I recently (Feb '22) took the instrument in its now playable state to a highly reputable UK auction house for an assessment, supposedly with a view to entering in an auction. They said Circa 1900, German factory violin, small button, medium-high arching, delicate neck, original varnish, dark colour, good condition, sweet tone, good projection. Auction estimate £5-800, possibly £900 if someone tried it and it felt right to them. Nice, they said, not special or valuable, but a really nice 120 year old violin.

In its current condition, I adore this violin. I play it, poorly, daily. Its not for sale and I dont think I would ever be parted from it. I love its sweet tone and sharp response, I love the way it vibrates in my hand and sustains a long note, I particularly love the sympathetics. The Tziganes suit it perfectly with their relatively low tension and I think that the rosewood fittings look lovely.

You can clearly see the dots, I am a beginner/improver, but I am a convert to finding old violins over the newer alternatives. I am currently looking for "the right" Murdoch because I love the idea of the social history that accompanies those particular violins.

I keep promising myself that I will spend a few hundred pound and have it "fettled" by a professional "fettler" (luthier) but that would not add value, except to me.

I think that a nice find, if you like the way it sounds, does make you love the violin a little bit more, but only if you play it enough.

IMG_20210904_205852310.jpg

IMG_20220318_223136404.jpg

IMG_20220318_223147036.jpg

IMG_20220318_223231862.jpg

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5 hours ago, Nekon said:

I have an almost twin to your instrument by FA Glass (sort of the third). Probably a bit better loved in the past, but clearly the same instrument.

I admit I did everything wrong in my Ebay purchase, I travelled 200 miles to see a violin I hadnt heard, was unplayable and had been neglected on the top of a wardrobe for the last 10-15 years. However, it felt "right" in hand and I loved the way it looked. I paid £170 plus about £50 in petrol.

I replaced the heavyweight Jnfeld (Infeld) metal tailpiece and the horrid little bakalite Hill-style chinrest with decent quality rosewood and added Larsen Tziganes. And I cleaned and cleaned, but only with Hidersol. The first photo shows the original fittings and a set of Violinos that really didnt work for it.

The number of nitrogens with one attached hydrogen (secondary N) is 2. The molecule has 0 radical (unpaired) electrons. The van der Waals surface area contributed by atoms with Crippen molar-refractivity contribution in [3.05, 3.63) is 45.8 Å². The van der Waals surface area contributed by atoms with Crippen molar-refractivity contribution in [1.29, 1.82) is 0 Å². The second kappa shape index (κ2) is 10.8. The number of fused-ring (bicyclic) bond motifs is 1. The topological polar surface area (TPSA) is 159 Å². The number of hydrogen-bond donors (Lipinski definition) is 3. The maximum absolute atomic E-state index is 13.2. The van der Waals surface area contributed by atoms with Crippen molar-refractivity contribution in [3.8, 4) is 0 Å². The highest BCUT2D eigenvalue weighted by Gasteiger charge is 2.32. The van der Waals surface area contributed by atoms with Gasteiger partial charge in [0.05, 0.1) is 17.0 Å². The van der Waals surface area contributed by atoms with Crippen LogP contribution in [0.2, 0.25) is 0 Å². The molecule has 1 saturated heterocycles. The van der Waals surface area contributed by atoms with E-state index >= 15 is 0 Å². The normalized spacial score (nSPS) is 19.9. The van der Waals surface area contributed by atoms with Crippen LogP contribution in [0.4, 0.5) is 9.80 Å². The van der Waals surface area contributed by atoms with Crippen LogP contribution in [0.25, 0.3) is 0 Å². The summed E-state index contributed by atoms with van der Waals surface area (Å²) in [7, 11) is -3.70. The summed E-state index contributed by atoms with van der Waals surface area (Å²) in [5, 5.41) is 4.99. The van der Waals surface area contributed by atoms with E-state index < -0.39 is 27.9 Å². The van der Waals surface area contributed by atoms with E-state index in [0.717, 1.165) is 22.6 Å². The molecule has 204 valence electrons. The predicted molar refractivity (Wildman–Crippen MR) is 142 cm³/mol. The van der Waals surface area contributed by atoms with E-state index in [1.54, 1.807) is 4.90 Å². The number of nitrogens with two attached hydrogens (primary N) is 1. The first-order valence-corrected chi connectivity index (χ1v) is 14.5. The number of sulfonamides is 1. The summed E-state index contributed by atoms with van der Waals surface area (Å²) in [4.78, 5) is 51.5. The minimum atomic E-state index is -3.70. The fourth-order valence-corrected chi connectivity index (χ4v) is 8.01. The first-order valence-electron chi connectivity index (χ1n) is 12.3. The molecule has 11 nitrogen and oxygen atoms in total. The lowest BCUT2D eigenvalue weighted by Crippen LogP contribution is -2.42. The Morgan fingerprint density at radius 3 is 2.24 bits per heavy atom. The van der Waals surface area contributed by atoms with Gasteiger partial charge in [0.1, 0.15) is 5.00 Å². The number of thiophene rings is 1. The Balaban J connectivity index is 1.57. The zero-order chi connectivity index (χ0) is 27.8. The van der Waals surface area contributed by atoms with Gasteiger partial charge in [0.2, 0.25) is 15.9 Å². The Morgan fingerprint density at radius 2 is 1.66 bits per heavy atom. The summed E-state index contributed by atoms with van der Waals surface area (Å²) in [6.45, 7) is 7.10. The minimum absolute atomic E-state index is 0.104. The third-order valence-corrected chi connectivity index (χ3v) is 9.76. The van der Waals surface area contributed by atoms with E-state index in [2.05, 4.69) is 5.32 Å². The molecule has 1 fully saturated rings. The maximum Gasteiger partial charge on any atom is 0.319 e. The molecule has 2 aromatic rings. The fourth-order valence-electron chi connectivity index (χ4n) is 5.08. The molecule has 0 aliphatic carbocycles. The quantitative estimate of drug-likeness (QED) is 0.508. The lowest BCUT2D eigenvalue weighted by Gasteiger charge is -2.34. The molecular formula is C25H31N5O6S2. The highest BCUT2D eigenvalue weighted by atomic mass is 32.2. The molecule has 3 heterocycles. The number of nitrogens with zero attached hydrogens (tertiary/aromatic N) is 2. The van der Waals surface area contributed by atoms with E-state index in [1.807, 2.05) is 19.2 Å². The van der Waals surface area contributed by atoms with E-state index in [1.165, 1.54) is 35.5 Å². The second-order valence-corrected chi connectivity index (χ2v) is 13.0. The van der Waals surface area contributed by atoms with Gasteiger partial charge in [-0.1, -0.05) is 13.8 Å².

I recently (Feb '22) took the instrument in its now playable state to a highly reputable UK auction house for an assessment, supposedly with a view to entering in an auction. They said Circa 1900, German factory violin, small button, medium-high arching, delicate neck, original varnish, dark colour, good condition, sweet tone, good projection. Auction estimate £5-800, possibly £900 if someone tried it and it felt right to them. Nice, they said, not special or valuable, but a really nice 120 year old violin.

In its current condition, I adore this violin. I play it, poorly, daily. Its not for sale and I dont think I would ever be parted from it. I love its sweet tone and sharp response, I love the way it vibrates in my hand and sustains a long note, I particularly love the sympathetics. The Tziganes suit it perfectly with their relatively low tension and I think that the rosewood fittings look lovely.

You can clearly see the dots, I am a beginner/improver, but I am a convert to finding old violins over the newer alternatives. I am currently looking for "the right" Murdoch because I love the idea of the social history that accompanies those particular violins.

I keep promising myself that I will spend a few hundred pound and have it "fettled" by a professional "fettler" (luthier) but that would not add value, except to me.

I think that a nice find, if you like the way it sounds, does make you love the violin a little bit more, but only if you play it enough.

IMG_20210904_205852310.jpg

IMG_20220318_223136404.jpg

IMG_20220318_223147036.jpg

IMG_20220318_223231862.jpg

Welcome to MN!!  Congrats on having a beautiful violin that you are happy with.  :)

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3 hours ago, Rue said:

I love happy partnerships! :wub:

And that is what matters most to me, the partnership. :)

For the statisticians, this violin is 0.5mm narrower in the neck than my chinese starter violin (Hidersine Vieneza "outfit" bought during the first UK lockdown in May 2020) but for me it is a difference that makes this violin "my" violin.